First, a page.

It’s May 1 (National College Decision Day) and although this May 1 looks quite different from past May 1s, I want to sincerely say “Congratulations!” to College Advisory’s Class of 2020. Although you will forever be considered the Class of COVID-19, your spirit, resourcefulness, flexibility, and resilience will support you through these unprecedented times as you make your way into the next chapter of your lives.
Students have decided to attend Boston University, Bowdoin College, Cal Poly SLO Liberal Arts, Cal Poly SLO Science & Math, CSUN Cinema & TV Arts, Colorado College, DePaul University, Harvard University, Montana State U Honors College/Engineering, Northern Arizona U Honors College, Parsons School of Design, San Diego State University, Sarah Lawrence College, UCLA, University of Chicago, Vassar College, Villanova University, and Wesleyan University. In addition to need-based financial aid, students were offered institutional merit scholarships ranging from $6,250 to $32,500 per year.
College Advisory’s seniors who graduated from high school in 2012 through 2020 have been admitted to following colleges and universities. What I hope is apparent is the range of options that College Advisory’s students have and the diversity of interests and strengths they possess.
A powerful argument and a student-centered response against standardized testing from NACAC (National Association for College Admissions Counseling) including the concern that “standardized testing at its most useful needs to be standard and not dependent upon a student’s home life, access to technology, and time zone.”
For many young people, sheltering at home means missing milestones and public recognition of their achievements. Here’s some helpful advice for parents of graduating high school and college seniors.
We’re all in this together! This is worth a watch.
Over 5,000 People singing 🔸 66 countries 🔸 3 part harmony 🔸 One humanity
With COVID-19 creating uncertainty around a traditional campus experience this fall, some high school seniors are considering postponing college and taking a “gap year” instead. Admissions deans are encouraging students not to rush their college enrollment decisions as the coronavirus timeline continues to emerge, and many colleges are allowing students to deposit now and request a deferral down the line, even during summer, depending on institutional policies. Here’s some helpful advice if you’re undecided and want to explore gap ideas now.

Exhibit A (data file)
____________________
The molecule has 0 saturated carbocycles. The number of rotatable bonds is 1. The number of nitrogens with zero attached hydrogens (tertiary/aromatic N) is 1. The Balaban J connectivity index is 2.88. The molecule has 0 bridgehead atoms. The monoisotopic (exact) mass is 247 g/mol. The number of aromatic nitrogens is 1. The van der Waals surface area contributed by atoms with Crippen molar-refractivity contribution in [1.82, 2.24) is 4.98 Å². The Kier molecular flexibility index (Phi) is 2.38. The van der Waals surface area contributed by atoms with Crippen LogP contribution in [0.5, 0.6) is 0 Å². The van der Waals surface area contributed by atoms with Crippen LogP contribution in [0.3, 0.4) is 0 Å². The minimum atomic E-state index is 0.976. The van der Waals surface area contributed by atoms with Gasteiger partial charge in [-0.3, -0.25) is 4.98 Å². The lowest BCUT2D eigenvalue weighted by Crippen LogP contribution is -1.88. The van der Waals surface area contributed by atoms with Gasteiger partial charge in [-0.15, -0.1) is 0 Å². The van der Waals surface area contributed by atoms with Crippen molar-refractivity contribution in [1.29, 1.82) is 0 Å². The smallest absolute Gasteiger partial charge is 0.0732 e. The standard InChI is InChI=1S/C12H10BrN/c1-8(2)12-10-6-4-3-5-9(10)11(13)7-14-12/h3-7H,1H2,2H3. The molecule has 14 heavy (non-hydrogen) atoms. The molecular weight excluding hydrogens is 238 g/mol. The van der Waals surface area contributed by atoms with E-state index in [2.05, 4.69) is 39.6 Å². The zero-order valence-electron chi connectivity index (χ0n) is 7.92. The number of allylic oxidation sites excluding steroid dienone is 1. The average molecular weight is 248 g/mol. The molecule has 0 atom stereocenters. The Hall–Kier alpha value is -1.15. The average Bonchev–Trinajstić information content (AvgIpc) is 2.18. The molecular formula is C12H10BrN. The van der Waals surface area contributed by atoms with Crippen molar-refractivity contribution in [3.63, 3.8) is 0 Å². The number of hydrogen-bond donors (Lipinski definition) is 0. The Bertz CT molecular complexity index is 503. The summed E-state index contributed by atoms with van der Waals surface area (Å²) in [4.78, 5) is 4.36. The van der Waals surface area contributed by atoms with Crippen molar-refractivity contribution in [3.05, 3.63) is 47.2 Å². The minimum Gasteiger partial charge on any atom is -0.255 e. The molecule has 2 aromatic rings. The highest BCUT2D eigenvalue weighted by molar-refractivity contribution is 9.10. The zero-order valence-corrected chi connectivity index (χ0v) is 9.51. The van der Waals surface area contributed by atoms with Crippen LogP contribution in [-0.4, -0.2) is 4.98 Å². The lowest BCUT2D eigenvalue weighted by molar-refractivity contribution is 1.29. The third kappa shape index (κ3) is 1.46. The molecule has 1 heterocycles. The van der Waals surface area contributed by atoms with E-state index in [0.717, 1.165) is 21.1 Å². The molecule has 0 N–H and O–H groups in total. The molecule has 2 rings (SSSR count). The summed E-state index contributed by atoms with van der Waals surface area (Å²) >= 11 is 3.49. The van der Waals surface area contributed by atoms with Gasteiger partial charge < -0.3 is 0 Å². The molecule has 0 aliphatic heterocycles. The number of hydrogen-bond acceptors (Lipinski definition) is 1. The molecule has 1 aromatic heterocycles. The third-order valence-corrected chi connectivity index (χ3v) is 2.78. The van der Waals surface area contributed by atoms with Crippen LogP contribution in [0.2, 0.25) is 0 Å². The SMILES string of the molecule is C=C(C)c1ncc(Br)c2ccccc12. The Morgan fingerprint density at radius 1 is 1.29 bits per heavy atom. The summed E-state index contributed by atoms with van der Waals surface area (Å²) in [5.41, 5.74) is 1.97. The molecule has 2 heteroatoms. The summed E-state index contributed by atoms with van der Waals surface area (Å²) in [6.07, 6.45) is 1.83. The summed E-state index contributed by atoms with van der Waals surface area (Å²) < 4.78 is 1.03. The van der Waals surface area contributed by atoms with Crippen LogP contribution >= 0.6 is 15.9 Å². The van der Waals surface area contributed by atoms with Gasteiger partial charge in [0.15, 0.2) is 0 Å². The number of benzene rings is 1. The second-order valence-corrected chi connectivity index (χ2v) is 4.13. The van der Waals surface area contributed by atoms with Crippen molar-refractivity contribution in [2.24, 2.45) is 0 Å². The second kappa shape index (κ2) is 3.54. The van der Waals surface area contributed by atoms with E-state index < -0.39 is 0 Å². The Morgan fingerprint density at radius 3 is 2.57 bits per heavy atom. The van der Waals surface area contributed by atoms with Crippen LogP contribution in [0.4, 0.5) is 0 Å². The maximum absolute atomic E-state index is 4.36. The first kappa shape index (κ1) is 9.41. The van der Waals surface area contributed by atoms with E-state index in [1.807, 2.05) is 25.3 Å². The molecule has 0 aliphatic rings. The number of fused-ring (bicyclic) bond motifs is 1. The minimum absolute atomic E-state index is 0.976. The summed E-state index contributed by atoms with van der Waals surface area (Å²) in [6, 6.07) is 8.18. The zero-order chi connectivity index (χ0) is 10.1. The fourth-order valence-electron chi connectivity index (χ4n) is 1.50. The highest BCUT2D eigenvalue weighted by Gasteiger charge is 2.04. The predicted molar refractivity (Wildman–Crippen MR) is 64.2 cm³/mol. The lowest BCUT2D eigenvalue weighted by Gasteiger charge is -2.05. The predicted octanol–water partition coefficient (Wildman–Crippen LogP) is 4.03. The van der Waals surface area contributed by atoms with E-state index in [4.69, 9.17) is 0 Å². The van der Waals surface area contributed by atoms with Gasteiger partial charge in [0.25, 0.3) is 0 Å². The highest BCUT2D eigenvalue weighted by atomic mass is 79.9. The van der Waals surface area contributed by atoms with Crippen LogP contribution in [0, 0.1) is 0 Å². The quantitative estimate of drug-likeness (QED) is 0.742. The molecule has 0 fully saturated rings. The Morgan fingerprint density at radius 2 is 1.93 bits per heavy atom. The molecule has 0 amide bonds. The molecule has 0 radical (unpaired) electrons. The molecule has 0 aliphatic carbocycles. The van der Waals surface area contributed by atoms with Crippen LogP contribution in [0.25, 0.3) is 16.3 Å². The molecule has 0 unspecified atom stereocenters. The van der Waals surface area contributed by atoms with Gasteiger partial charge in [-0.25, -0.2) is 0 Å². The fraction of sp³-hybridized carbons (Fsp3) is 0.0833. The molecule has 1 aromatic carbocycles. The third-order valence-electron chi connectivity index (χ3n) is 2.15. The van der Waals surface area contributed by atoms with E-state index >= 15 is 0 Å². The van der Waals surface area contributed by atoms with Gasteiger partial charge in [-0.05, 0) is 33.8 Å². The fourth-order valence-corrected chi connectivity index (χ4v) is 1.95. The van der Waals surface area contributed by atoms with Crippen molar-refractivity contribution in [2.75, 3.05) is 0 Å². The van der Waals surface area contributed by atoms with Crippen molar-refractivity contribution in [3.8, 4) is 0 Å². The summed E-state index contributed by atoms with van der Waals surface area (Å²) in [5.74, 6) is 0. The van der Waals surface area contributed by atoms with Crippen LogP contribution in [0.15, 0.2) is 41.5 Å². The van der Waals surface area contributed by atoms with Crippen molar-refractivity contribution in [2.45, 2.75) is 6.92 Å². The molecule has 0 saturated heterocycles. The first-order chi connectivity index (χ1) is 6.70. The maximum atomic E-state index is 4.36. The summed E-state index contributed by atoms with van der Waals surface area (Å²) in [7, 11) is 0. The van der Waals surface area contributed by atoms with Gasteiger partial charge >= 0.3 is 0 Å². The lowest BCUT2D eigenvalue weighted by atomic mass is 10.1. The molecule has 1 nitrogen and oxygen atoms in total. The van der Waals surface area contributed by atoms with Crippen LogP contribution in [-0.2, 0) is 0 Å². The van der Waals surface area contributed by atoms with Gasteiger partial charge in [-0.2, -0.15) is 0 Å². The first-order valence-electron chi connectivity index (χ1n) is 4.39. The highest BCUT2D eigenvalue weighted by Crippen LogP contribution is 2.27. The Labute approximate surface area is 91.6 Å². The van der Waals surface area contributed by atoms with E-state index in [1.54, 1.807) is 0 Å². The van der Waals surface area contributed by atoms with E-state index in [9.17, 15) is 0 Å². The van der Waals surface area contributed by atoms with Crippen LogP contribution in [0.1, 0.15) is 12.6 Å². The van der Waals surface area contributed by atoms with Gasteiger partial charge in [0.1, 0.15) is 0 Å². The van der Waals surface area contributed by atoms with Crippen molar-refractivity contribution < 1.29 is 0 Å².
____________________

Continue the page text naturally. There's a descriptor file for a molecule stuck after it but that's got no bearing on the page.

Making the college enrollment decision? The author of this article, a veteran school counselor (and dad), makes the case for considering three key factors: head, heart, and wallet.
As high school students consider their summer options, it’s worth reading this article about expensive pre-college programs at highly selective colleges. These programs are designed to generate revenue for the college, and with very few exceptions, they don’t give students a leg up in the admissions process. There are often more productive — and less expensive — ways to spend your summer.
Sage advice from the CEO of a tech firm who majored in French: “College [is] less about learning job skills and landing a career than it [is] about learning how to learn.” Don’t fall into the trap of believing there’s a singular academic path to success. Here’s the college advice he’s giving to his kids — including why he doesn’t care what they major in.
It’s impossible to get into college. This is the impression of many students and families who hear about declining acceptance rates and increased application numbers. They are ready to give up before they even began. Fake news! As research reveals, the majority of colleges and universities in this country accept many more students than they deny,
“Not on my sofa!” was one parent’s response at the prospect of their child taking a gap year before starting college. Fair enough, yet if well planned, could a gap year be a smart solution? Evidence suggests that students who take a gap year after graduating from high school are more likely to engage meaningfully in college life. A gap year is not for everyone but it can be transformative.